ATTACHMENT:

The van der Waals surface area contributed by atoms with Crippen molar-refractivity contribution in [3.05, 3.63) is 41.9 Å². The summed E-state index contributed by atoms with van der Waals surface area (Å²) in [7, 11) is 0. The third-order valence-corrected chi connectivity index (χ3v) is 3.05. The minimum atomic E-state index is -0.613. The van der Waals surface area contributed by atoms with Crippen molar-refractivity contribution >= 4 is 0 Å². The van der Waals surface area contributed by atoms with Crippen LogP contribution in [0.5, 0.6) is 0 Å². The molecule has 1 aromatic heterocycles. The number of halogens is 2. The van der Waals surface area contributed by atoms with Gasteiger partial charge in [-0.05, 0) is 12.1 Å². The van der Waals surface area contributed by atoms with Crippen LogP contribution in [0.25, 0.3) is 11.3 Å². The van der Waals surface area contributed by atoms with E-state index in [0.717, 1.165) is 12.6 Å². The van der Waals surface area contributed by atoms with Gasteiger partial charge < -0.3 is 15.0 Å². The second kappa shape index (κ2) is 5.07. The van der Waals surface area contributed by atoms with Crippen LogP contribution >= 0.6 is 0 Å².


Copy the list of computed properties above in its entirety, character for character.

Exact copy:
The van der Waals surface area contributed by atoms with Crippen molar-refractivity contribution in [3.05, 3.63) is 41.9 Å². The summed E-state index contributed by atoms with van der Waals surface area (Å²) in [7, 11) is 0. The third-order valence-corrected chi connectivity index (χ3v) is 3.05. The minimum atomic E-state index is -0.613. The van der Waals surface area contributed by atoms with Crippen molar-refractivity contribution >= 4 is 0 Å². The van der Waals surface area contributed by atoms with Crippen LogP contribution in [0.5, 0.6) is 0 Å². The molecule has 1 aromatic heterocycles. The number of halogens is 2. The van der Waals surface area contributed by atoms with Gasteiger partial charge in [-0.05, 0) is 12.1 Å². The van der Waals surface area contributed by atoms with Crippen LogP contribution in [0.25, 0.3) is 11.3 Å². The van der Waals surface area contributed by atoms with E-state index in [0.717, 1.165) is 12.6 Å². The van der Waals surface area contributed by atoms with Gasteiger partial charge < -0.3 is 15.0 Å². The second kappa shape index (κ2) is 5.07. The van der Waals surface area contributed by atoms with Crippen LogP contribution >= 0.6 is 0 Å².